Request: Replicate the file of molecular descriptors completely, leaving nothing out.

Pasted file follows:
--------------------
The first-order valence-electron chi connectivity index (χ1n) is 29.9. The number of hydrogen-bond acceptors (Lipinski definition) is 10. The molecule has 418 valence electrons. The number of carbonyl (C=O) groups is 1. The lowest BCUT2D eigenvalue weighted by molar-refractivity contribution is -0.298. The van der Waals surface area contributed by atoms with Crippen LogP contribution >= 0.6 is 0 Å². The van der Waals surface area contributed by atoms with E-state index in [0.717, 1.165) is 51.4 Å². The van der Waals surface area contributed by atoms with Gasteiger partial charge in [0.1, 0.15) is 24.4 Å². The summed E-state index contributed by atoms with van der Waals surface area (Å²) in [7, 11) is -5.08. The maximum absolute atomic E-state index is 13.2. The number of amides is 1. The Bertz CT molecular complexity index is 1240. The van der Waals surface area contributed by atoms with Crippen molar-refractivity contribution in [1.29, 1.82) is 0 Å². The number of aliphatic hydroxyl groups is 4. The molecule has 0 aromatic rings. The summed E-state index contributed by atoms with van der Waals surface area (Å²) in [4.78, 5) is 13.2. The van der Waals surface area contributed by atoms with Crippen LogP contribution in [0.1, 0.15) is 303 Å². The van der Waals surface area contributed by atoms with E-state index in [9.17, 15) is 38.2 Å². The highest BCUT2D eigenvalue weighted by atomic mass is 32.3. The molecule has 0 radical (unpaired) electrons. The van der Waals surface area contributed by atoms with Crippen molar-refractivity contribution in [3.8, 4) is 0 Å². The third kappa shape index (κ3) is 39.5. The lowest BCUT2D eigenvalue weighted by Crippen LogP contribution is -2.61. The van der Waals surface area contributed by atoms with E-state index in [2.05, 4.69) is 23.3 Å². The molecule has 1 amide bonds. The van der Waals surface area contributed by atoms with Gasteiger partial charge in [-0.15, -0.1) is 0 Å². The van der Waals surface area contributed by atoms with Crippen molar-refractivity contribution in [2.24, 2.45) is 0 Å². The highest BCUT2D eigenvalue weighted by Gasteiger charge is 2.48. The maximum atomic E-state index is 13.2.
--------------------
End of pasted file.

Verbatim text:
The first-order valence-electron chi connectivity index (χ1n) is 29.9. The number of hydrogen-bond acceptors (Lipinski definition) is 10. The molecule has 418 valence electrons. The number of carbonyl (C=O) groups is 1. The lowest BCUT2D eigenvalue weighted by molar-refractivity contribution is -0.298. The van der Waals surface area contributed by atoms with Crippen LogP contribution >= 0.6 is 0 Å². The van der Waals surface area contributed by atoms with E-state index in [0.717, 1.165) is 51.4 Å². The van der Waals surface area contributed by atoms with Gasteiger partial charge in [0.1, 0.15) is 24.4 Å². The summed E-state index contributed by atoms with van der Waals surface area (Å²) in [7, 11) is -5.08. The maximum absolute atomic E-state index is 13.2. The number of amides is 1. The Bertz CT molecular complexity index is 1240. The van der Waals surface area contributed by atoms with Crippen molar-refractivity contribution in [1.29, 1.82) is 0 Å². The number of aliphatic hydroxyl groups is 4. The molecule has 0 aromatic rings. The summed E-state index contributed by atoms with van der Waals surface area (Å²) in [4.78, 5) is 13.2. The van der Waals surface area contributed by atoms with Crippen LogP contribution in [0.1, 0.15) is 303 Å². The van der Waals surface area contributed by atoms with E-state index in [9.17, 15) is 38.2 Å². The highest BCUT2D eigenvalue weighted by atomic mass is 32.3. The molecule has 0 radical (unpaired) electrons. The van der Waals surface area contributed by atoms with Crippen molar-refractivity contribution in [3.8, 4) is 0 Å². The third kappa shape index (κ3) is 39.5. The lowest BCUT2D eigenvalue weighted by Crippen LogP contribution is -2.61. The van der Waals surface area contributed by atoms with E-state index in [2.05, 4.69) is 23.3 Å². The molecule has 1 amide bonds. The van der Waals surface area contributed by atoms with Gasteiger partial charge in [-0.15, -0.1) is 0 Å². The van der Waals surface area contributed by atoms with Crippen molar-refractivity contribution in [2.24, 2.45) is 0 Å². The highest BCUT2D eigenvalue weighted by Gasteiger charge is 2.48. The maximum atomic E-state index is 13.2.